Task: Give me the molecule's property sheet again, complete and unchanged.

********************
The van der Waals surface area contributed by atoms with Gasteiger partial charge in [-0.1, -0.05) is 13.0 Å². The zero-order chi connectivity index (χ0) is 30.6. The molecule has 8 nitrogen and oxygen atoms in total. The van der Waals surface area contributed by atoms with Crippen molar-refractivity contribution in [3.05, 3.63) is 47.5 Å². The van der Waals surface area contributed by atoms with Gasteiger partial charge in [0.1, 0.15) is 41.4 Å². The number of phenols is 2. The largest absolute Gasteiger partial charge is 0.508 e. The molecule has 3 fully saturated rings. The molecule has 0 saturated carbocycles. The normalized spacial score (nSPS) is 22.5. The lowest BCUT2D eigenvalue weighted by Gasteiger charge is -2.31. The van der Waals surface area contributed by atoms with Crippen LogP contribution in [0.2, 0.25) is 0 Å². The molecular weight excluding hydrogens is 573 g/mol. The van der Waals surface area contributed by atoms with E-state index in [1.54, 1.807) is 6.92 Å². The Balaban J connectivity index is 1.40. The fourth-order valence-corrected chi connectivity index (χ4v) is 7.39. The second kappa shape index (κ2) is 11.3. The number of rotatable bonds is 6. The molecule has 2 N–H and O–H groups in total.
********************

The van der Waals surface area contributed by atoms with Gasteiger partial charge in [-0.1, -0.05) is 13.0 Å². The zero-order chi connectivity index (χ0) is 30.6. The molecule has 8 nitrogen and oxygen atoms in total. The van der Waals surface area contributed by atoms with Crippen molar-refractivity contribution in [3.05, 3.63) is 47.5 Å². The van der Waals surface area contributed by atoms with Gasteiger partial charge in [0.1, 0.15) is 41.4 Å². The number of phenols is 2. The largest absolute Gasteiger partial charge is 0.508 e. The molecule has 3 fully saturated rings. The molecule has 0 saturated carbocycles. The normalized spacial score (nSPS) is 22.5. The lowest BCUT2D eigenvalue weighted by Gasteiger charge is -2.31. The van der Waals surface area contributed by atoms with Crippen LogP contribution in [0.2, 0.25) is 0 Å². The molecular weight excluding hydrogens is 573 g/mol. The van der Waals surface area contributed by atoms with E-state index in [1.54, 1.807) is 6.92 Å². The Balaban J connectivity index is 1.40. The fourth-order valence-corrected chi connectivity index (χ4v) is 7.39. The second kappa shape index (κ2) is 11.3. The number of rotatable bonds is 6. The molecule has 2 N–H and O–H groups in total.